KABUL (Pajhwok): The Afghanistan Private Schools Union (APSU) says the number of students has declined by 30 percent.
Around 200 private schools had been closed due to economic issues after last year’s regime change in the country.
Mohammad Azim Maidanwal, the APSU head, made the statement in an exclusive interview with Pajhwok Afghan News.
In addition to affecting other sectors, the recent political developments in the country had also influenced private schoolsm he argued.
The migration of Afghans to foreign countries and the poor economic situation forced parents to stop their children from going to private schools, he added.
Maidanwal reckoned there were around 3,000 private schools in the country, with 1,200 operating in Kabul, where 750,000 students were enrolled.
However, after last year’s political change, not only 200 private schools had been closed due to economic problems, but the number of their students had also fallen by 30 percent. The number of students decreased particularly after the girls’ schools were kept closed.
“Most private high schools had two branches, one for boys and the other for girls,” Maidanwal continued.
Private schools provided a sound education to tens of thousands of students, and created jobs for 150,000 people — directly and indirectly.
Maidanwal said that 70,000 to 80,000 teachers are employed in private schools, of which 50,000 of them are women.
He saddened that schools were once closed due to coronavirus quarantine and the second time due to political changes in the country.
He also complained about tax charges and said that the issue was shared both with the former government and current administration for solution, but they still persisted.
The government charge tax on private schools that bear a huge burden in the education sector, he said, adding that there is no tax charges on the private sector in the other world.
Maidanwal said that the expense of each student in government schools is $107 but private schools helped to exempt that charge for the government.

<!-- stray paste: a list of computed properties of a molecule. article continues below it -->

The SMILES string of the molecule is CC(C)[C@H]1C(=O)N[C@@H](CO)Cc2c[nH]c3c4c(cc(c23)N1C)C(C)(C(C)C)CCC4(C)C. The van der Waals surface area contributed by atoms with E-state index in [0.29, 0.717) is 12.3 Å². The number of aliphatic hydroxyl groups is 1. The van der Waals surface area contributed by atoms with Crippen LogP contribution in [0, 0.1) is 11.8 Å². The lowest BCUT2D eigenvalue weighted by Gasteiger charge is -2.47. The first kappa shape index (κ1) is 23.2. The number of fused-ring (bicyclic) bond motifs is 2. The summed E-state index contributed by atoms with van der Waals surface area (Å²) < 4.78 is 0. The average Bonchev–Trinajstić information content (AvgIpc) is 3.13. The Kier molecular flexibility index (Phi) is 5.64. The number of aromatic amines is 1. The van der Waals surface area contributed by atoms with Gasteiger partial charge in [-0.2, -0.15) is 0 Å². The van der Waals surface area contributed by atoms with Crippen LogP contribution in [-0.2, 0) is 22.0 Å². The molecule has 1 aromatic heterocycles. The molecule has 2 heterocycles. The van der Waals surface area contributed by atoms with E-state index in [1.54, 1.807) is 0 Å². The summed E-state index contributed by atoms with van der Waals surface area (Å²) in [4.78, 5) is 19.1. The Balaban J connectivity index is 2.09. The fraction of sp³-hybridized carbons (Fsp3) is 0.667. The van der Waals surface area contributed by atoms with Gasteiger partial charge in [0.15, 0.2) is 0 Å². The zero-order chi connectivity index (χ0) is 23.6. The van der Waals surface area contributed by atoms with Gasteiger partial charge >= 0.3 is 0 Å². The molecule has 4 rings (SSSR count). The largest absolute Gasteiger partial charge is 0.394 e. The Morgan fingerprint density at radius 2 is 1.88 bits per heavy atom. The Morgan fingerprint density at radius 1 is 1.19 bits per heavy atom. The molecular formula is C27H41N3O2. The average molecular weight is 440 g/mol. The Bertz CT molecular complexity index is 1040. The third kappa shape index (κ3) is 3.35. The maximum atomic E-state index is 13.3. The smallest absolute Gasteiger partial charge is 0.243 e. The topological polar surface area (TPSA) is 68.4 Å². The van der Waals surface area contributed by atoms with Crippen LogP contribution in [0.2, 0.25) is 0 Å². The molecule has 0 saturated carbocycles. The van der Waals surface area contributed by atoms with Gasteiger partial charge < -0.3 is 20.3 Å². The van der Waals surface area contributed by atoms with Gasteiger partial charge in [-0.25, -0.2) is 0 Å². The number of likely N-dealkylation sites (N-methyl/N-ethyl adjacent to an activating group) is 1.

He added that the private sector pays more than $100 million in taxes to the government and warned that academic institutions will be closed down and the government will suffer hugely if the crisis in private sector not averted.
Islamuddin Yarmal, who owns a private school in Kabul, confirmed the number of students had dropped by 40 percent since the regime change in the country.
Although his school charges low monthly tuition fees, many parents/guardians find it hard paying even reasonable amounts due to their unstable economic situation.
He said there were 137 private schools in the 12th police district of Kabul, but 45 of them had been shut down.
He added that the government’s ban on girls attending schools beyond the sixth grade has also led to a drop in the number of students.
He called on the government to pay adequate attention to addressing private schools’ problems.
On the other hand, Ministry of Education spokesman Aziz Ahmad Ryan told Pajhwok the government was trying to find a solution to the problems of private schools.
He noted education officials always met the private schools; representatives and listened to their issues.
In response to a question, he said it depended on the orders of government leaders to reopen schools. He said all girls’ schools would be reopened once the government issued orders.
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